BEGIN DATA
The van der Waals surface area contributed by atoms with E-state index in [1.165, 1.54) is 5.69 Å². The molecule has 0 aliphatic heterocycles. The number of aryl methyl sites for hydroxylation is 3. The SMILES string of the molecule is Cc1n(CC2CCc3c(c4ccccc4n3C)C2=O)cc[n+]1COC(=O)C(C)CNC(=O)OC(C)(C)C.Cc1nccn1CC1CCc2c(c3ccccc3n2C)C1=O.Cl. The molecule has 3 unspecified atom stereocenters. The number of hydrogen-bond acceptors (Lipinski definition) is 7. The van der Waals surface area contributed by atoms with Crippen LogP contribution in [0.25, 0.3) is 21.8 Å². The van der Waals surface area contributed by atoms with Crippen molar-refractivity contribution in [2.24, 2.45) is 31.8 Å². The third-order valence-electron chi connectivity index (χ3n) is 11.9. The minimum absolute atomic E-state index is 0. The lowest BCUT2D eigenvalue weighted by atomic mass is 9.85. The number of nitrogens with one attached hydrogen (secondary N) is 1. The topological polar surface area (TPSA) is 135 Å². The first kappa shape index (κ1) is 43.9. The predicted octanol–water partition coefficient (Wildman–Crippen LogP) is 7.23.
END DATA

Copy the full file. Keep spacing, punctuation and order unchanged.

The van der Waals surface area contributed by atoms with E-state index in [1.165, 1.54) is 5.69 Å². The molecule has 0 aliphatic heterocycles. The number of aryl methyl sites for hydroxylation is 3. The SMILES string of the molecule is Cc1n(CC2CCc3c(c4ccccc4n3C)C2=O)cc[n+]1COC(=O)C(C)CNC(=O)OC(C)(C)C.Cc1nccn1CC1CCc2c(c3ccccc3n2C)C1=O.Cl. The molecule has 3 unspecified atom stereocenters. The number of hydrogen-bond acceptors (Lipinski definition) is 7. The van der Waals surface area contributed by atoms with Crippen LogP contribution in [0.25, 0.3) is 21.8 Å². The van der Waals surface area contributed by atoms with Crippen molar-refractivity contribution in [2.24, 2.45) is 31.8 Å². The third-order valence-electron chi connectivity index (χ3n) is 11.9. The minimum absolute atomic E-state index is 0. The lowest BCUT2D eigenvalue weighted by atomic mass is 9.85. The number of nitrogens with one attached hydrogen (secondary N) is 1. The topological polar surface area (TPSA) is 135 Å². The first kappa shape index (κ1) is 43.9. The predicted octanol–water partition coefficient (Wildman–Crippen LogP) is 7.23.